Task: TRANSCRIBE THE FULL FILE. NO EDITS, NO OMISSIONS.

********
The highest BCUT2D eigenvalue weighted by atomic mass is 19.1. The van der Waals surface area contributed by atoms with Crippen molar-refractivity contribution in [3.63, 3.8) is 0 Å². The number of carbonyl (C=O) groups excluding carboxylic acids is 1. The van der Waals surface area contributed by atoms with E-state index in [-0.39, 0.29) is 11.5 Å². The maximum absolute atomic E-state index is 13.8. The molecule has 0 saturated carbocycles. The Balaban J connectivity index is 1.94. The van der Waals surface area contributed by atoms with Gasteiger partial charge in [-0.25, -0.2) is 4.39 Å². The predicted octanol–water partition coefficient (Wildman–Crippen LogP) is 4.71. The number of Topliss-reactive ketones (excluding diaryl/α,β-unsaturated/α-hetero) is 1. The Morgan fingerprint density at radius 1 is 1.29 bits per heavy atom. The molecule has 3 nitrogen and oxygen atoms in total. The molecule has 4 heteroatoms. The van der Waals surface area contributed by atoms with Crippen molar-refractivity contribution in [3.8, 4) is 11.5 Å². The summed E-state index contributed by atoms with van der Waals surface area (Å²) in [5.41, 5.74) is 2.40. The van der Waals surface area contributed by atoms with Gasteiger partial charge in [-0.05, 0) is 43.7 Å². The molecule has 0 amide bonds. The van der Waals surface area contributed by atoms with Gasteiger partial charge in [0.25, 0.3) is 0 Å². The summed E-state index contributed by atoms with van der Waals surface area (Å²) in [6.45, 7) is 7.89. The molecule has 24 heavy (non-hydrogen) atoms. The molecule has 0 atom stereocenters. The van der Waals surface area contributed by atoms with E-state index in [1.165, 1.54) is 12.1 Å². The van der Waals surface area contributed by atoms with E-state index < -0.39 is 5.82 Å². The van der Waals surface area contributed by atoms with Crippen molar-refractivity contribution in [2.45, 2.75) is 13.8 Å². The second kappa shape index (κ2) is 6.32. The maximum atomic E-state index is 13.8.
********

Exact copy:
The highest BCUT2D eigenvalue weighted by atomic mass is 19.1. The van der Waals surface area contributed by atoms with Crippen molar-refractivity contribution in [3.63, 3.8) is 0 Å². The number of carbonyl (C=O) groups excluding carboxylic acids is 1. The van der Waals surface area contributed by atoms with E-state index in [-0.39, 0.29) is 11.5 Å². The maximum absolute atomic E-state index is 13.8. The molecule has 0 saturated carbocycles. The Balaban J connectivity index is 1.94. The van der Waals surface area contributed by atoms with Gasteiger partial charge in [-0.25, -0.2) is 4.39 Å². The predicted octanol–water partition coefficient (Wildman–Crippen LogP) is 4.71. The number of Topliss-reactive ketones (excluding diaryl/α,β-unsaturated/α-hetero) is 1. The Morgan fingerprint density at radius 1 is 1.29 bits per heavy atom. The molecule has 3 nitrogen and oxygen atoms in total. The molecule has 4 heteroatoms. The van der Waals surface area contributed by atoms with Crippen molar-refractivity contribution in [3.8, 4) is 11.5 Å². The summed E-state index contributed by atoms with van der Waals surface area (Å²) in [5.41, 5.74) is 2.40. The van der Waals surface area contributed by atoms with Gasteiger partial charge in [-0.05, 0) is 43.7 Å². The molecule has 0 amide bonds. The van der Waals surface area contributed by atoms with Gasteiger partial charge in [0.25, 0.3) is 0 Å². The summed E-state index contributed by atoms with van der Waals surface area (Å²) in [6.45, 7) is 7.89. The molecule has 24 heavy (non-hydrogen) atoms. The molecule has 0 atom stereocenters. The van der Waals surface area contributed by atoms with E-state index in [1.165, 1.54) is 12.1 Å². The van der Waals surface area contributed by atoms with E-state index < -0.39 is 5.82 Å². The van der Waals surface area contributed by atoms with Crippen molar-refractivity contribution in [2.45, 2.75) is 13.8 Å². The second kappa shape index (κ2) is 6.32. The maximum atomic E-state index is 13.8.